In any case, there is a difference between the arguments being well-understood and those arguments winning out when there is competition for budgets or conflict with vested interests. We have a cycling Prime Minister and a cycling Mayor of London, but there's no sign of a new golden age of cycling. The recently departed Transport Minister Philip Hammond was totally clueless about cycling; at least his replacement Justine Greening knows one end of a bike from the other. However, she's been notably silent since she replaced the Jag-driving Hammond: is this the prelude to a change of direction, or will we get the same old pro-car policies with a softer tone?

The fundamental problem is that allocating roadspace to cycling involves tough decisions that will anger the motor lobby, who want free car parking rather than cycle paths. In the past, politicians of all colours have chickened out when faced with those dilemmas. Even though we're in a time of supposed austerity, we're still spending billions on new road schemes, and billions on extra tunnels for the HS2 rail scheme to placate a small number of electors in Tory shire constituencies. A tiny fraction of those sums would make a real difference to cycling, but only if correctly applied. You could spend lots of money on cycle lanes that are used as car parks half the time, and disappear altogether just when they're most needed. Justine Greening, if she so chooses, could go down in history as a minister who was bold enough to make the vision of mass cycling a reality, and in doing so and could bring massive savings and economic benefits to the NHS, the Department of Transport, and the wider economy. We live in hope.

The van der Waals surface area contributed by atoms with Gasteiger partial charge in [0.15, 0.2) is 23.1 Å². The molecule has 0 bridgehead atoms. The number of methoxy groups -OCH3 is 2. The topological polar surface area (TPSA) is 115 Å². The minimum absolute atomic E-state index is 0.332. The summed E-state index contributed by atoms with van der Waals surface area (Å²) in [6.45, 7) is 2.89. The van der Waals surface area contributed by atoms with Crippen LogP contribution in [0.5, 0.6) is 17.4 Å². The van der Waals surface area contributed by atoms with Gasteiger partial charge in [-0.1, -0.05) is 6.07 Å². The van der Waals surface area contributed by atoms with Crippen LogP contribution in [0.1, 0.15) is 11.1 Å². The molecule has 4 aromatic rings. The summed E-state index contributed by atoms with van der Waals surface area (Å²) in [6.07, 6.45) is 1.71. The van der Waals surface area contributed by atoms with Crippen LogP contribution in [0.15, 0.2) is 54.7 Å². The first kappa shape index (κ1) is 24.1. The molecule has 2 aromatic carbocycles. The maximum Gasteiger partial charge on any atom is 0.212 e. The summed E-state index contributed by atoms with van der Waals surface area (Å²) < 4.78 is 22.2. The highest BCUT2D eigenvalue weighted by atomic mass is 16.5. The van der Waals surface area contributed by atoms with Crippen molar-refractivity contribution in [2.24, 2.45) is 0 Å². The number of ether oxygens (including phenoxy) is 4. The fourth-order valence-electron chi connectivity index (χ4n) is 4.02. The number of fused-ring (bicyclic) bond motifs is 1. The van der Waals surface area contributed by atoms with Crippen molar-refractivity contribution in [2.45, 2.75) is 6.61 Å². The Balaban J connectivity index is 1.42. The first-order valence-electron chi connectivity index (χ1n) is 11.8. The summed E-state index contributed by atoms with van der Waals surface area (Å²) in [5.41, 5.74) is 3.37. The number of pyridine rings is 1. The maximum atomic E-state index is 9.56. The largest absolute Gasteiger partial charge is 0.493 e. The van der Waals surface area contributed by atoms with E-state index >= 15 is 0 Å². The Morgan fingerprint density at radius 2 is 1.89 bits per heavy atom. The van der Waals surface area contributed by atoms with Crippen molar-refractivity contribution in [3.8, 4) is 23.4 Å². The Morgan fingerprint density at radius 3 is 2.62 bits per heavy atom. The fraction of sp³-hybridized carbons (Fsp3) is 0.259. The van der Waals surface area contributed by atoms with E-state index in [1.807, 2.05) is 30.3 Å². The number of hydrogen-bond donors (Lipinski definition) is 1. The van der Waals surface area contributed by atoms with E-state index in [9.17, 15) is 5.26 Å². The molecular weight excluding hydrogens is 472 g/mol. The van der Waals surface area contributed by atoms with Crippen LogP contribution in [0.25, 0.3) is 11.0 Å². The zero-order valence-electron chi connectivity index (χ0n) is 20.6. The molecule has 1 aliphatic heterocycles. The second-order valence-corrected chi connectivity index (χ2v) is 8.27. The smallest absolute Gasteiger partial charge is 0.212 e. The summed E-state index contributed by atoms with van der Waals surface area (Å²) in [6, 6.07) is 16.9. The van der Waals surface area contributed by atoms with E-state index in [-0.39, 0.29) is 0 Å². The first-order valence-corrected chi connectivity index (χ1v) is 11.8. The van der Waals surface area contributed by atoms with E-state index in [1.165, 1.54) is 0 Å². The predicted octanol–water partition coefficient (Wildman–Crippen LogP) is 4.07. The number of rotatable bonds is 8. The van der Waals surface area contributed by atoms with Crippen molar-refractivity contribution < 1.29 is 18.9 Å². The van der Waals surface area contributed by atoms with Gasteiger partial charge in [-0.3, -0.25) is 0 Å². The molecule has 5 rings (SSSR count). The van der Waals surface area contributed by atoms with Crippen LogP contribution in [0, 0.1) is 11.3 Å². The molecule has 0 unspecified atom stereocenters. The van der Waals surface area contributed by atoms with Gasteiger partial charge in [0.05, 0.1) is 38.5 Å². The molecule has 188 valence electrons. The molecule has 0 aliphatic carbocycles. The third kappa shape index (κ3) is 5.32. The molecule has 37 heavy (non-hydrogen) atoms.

Thursday, February 23, 2012

Cycle Superhighway 7 Collision

Over the next few posts I plan on taking a look at the CSH7 junctions that are first up for review by TfL. You can see the priority list for all CSH junctions here; the junctions I'll be looking at are:

Balham Station
Clapham South
Clapham Common/The Pavement
Stockwell Gyratory
Oval Triangle

Because I actually ride through them, I know all these junctions pretty well . Unless I miss my guess, TfL don't, except through a car windscreen. They will either do a paper-based exercise, or they'll turn up in the middle of the day when traffic is quiet and there's few cyclists around. Their analysis will therefore be impoverished and compromised. But hey, some good may come of it, and some public money will get spent.

What they won't be looking at yet, and probably not ever, are the minor junctions, like, let's pick one at random, College Road. I was riding past this morning and what did I see? The aftermath of a minor crash, in which the cyclist was fortunately not seriously hurt as far as I could make out.